CDC urges healthcare facilities to protect patients from antibiotic-resistant bacteria

3 March 2016 (Last Updated March 3rd, 2016 18:30)

The US Centre for Disease Control and Prevention (CDC) has urged US hospitals to better protect patients against the growing threat of drug-resistant bacteria 'superbugs', which could cause sepsis and death.

CDC

The US Centre for Disease Control and Prevention (CDC) has urged US hospitals to better protect patients against the growing threat of drug-resistant bacteria 'superbugs', which could cause sepsis and death.

The centre has urged healthcare providers to adopt infection control recommendations to fight antibiotic-resistant bacteria.

CDC has examined six antibiotic-resistant threats that include carbapenem-resistant enterobacteriaceae (CRE), methicillin-resistant staphylococcus aureus (MRSA), extended-spectrum ß-lactamases (ESBL)-producing enterobacteriaceae, vancomycin-resistant enterococcus (VRE), multidrug-resistant pseudomonas aeruginosa, and multidrug-resistant acinetobacter.

According to CDC data, one out of seven catheter and surgery related hospital acquired infections (HAI) in acute-care hospitals is said to be caused by one of the six antibiotic-resistant bacteria.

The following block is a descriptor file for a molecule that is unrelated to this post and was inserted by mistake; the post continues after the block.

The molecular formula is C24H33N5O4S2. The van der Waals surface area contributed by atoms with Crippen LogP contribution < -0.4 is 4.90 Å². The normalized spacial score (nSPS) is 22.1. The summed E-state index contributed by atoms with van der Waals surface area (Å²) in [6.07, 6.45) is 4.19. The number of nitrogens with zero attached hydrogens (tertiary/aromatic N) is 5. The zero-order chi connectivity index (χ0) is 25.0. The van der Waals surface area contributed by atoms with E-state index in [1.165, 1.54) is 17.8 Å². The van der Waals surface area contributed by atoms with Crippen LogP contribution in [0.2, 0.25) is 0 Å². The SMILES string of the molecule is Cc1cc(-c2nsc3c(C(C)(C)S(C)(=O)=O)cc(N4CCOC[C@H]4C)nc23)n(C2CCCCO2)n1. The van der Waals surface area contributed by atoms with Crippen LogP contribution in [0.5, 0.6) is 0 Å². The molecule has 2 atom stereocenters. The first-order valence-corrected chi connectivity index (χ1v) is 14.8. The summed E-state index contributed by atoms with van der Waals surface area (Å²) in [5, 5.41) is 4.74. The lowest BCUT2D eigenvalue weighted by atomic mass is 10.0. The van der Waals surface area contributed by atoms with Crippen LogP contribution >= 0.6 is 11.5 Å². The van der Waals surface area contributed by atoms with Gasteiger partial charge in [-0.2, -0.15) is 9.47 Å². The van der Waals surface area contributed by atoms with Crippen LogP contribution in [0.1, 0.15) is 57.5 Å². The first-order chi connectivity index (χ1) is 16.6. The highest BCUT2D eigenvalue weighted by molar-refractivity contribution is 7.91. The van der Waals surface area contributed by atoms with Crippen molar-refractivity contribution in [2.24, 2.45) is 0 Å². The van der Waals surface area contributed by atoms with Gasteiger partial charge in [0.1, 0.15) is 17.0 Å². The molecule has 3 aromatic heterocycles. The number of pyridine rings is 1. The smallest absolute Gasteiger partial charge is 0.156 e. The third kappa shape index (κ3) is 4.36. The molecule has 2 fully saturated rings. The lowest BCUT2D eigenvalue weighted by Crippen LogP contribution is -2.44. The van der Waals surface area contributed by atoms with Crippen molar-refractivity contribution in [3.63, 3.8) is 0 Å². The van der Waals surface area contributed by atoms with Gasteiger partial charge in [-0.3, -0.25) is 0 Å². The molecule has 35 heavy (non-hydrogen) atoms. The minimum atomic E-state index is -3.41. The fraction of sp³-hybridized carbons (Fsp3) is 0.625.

The CDC is calling on healthcare facilitators and professionals to adopt methods to combat the drug resistant bacteria HAI which include prevention in the spread of bacteria in patients; preventing catheter or surgery related infections and promoting an improved antibiotic use through stewardship.

CDC division of healthcare quality promotion associate director for science Clifford McDonald said: "For clinicians, prevention means isolating patients when necessary.

"It also means being aware of antibiotic resistance patterns in your facilities, following recommendations for preventing infections that can occur after surgery or from central lines and catheters placed in the body, and prescribing antibiotics correctly."

"It means being aware of antibiotic resistance patterns in facilities, following recommendations for preventing infections that can occur after surgery or from central lines and catheters placed in the body, and prescribing antibiotics correctly."

The vital signs report showed that US hospitals have displayed a reduction in a series of bacterial infections including a drop in central line-associated bloodstream infections (CLABSIs); surgical site infections and catheter-associated urinary tract infections.

The vital signs report assesses the role of the clostridium difficile (C. difficile) bacteria responsible for HAIs.

CDC has also launched a new web application, antibiotic resistance patient safety atlas with interactive data on HAIs caused by antibiotic-resistant bacteria to generate a comprehensive data reflecting the superbug / drug combinations showing percent resistance over time.

The US Congress has pledged an investment of $160m to CDC to execute its activities listed in the National Action Plan for Combating Antibiotic-resistant Bacteria.


Image: Hospital areas and equipments vulnerable to bacterial infection. Photo: courtesy of Intermedichbo - Norbert Kaiser.